Jeremy Corbyn's election is a symptom of the withering of mainstream social democracyby David Goodhart / September 13, 2015 / Leave a comment
The election of Jeremy Corbyn as Labour leader ends a long period of cross-party consensus at Westminster. It has often been disguised by the noisy clash of adversarial politics but for the past 25 years differences between the two front benches have generally been a matter of nuance and emphasis rather than of underlying principle on economics, social policy and international affairs.
With Labour now led by an old-school socialist and dominated, at least for a while, by the outer fringes of the trade union and globalist left, the political atmosphere will become more shouty and aggressive and Corbyn will give a new lease of life to extra parliamentary protest of all kinds.
But there is no evidence that his election represents any significant shift in political opinion—a British version of Syriza in Greece or Podemos in Spain is not emerging. Corbyn’s hostility to the very gradual deficit reduction being pursued by this government does have some support in the country as does his support for the renationalisation of some utilities, especially railways, where public opinion remains unusually left-wing.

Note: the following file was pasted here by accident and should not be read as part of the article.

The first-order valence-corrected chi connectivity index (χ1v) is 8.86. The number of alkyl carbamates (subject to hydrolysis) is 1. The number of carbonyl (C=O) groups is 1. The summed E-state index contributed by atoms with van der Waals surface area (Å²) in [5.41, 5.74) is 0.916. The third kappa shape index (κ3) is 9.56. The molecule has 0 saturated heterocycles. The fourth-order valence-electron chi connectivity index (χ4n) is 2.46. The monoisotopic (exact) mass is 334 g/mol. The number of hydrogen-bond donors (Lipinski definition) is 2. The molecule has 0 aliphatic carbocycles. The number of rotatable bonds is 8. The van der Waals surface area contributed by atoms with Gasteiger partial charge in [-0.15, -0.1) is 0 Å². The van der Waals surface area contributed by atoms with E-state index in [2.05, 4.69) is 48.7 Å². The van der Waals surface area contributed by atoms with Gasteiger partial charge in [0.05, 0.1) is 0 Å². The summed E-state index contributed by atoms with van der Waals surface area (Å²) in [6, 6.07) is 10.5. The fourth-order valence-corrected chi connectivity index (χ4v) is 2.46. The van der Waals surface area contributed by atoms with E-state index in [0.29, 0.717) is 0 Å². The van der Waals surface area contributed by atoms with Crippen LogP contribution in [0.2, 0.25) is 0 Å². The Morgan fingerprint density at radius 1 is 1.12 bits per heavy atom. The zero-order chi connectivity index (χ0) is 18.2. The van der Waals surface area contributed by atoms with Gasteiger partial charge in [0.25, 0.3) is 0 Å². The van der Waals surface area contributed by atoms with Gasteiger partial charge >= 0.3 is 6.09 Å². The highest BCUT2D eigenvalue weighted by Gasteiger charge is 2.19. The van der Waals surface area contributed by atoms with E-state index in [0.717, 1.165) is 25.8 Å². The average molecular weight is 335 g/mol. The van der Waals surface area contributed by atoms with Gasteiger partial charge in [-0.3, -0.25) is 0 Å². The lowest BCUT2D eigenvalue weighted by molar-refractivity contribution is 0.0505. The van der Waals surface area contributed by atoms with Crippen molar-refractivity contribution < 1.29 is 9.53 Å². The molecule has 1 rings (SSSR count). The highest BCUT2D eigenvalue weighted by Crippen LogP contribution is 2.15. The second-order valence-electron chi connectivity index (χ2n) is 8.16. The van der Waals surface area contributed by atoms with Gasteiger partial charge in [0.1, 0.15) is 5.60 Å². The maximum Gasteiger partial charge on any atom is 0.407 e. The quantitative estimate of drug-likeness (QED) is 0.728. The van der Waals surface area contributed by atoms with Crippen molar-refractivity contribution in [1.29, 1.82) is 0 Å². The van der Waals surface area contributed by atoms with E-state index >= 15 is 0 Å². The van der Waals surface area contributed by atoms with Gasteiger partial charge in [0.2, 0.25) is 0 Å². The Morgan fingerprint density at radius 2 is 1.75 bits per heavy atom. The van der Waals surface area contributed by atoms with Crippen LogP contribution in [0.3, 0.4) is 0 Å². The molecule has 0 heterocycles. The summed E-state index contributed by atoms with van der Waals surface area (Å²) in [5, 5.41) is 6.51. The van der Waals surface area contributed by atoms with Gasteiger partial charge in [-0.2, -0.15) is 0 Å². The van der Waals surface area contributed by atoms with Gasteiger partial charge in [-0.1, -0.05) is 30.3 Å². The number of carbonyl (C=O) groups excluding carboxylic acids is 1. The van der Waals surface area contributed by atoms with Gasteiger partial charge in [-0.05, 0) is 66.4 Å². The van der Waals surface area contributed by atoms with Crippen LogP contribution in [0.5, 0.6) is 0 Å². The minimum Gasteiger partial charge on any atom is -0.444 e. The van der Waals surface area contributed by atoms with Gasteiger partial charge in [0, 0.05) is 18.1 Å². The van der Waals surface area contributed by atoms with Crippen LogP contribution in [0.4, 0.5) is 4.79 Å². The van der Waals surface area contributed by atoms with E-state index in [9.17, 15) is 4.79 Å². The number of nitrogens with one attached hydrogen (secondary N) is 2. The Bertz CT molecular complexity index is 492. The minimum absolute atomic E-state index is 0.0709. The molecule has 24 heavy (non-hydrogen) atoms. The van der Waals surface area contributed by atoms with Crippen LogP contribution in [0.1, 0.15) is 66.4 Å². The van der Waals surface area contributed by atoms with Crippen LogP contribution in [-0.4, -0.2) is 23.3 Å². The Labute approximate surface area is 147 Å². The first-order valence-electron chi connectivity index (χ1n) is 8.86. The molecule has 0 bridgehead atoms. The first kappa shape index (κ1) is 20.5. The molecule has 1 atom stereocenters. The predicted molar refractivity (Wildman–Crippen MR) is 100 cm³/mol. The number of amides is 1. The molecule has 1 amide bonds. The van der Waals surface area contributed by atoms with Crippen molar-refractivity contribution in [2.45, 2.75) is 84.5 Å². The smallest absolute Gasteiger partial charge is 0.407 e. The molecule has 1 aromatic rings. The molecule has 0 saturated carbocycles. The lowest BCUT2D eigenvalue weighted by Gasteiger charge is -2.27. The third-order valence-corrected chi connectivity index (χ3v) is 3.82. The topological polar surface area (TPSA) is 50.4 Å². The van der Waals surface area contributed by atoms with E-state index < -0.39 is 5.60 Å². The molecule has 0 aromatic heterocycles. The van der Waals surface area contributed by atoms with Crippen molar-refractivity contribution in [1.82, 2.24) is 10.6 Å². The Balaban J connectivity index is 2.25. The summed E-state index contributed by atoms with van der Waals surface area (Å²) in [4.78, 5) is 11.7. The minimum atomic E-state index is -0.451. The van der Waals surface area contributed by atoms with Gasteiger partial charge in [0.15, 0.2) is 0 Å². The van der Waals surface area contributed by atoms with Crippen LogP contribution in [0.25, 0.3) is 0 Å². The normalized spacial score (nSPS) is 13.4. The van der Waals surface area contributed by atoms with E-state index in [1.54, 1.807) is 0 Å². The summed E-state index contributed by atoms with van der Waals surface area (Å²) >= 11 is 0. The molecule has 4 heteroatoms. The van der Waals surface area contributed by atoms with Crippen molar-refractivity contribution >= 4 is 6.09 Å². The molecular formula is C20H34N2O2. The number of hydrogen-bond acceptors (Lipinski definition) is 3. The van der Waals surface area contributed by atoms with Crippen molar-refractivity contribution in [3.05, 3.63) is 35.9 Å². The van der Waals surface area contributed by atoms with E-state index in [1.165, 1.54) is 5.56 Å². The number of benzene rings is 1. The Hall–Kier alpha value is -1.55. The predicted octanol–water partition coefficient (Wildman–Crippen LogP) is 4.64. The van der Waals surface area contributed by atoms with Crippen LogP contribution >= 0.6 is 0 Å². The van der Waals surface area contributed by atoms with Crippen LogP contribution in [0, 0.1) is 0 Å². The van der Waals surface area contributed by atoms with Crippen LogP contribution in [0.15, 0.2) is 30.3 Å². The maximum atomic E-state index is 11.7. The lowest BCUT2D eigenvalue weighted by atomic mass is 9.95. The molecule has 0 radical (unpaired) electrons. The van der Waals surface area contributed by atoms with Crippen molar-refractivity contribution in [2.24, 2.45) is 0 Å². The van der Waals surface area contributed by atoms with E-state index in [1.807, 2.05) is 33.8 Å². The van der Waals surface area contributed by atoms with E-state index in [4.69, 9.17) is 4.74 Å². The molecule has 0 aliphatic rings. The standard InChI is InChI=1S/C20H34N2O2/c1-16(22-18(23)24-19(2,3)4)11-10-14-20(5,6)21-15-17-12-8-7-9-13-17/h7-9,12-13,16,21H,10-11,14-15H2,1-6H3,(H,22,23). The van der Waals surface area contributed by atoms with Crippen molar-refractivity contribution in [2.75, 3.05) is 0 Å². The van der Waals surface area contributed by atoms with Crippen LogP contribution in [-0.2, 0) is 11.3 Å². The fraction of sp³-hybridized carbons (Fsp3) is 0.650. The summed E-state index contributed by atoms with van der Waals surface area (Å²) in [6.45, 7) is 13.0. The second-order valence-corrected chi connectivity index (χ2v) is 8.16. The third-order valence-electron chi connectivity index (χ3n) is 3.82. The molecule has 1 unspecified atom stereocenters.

His worldview is a rare mix of economic statism and radical egalitarianism and a rather extreme version of the metropolitan liberalism that is generally hostile to tradition and suspicious of national borders. These views are shared by a tiny proportion of the voting public. (My own former accountant Richard Murphy is one of them: the tax/economics adviser to Corbyn is a middle class radical in a conservative profession who liked to represent artists and writers.)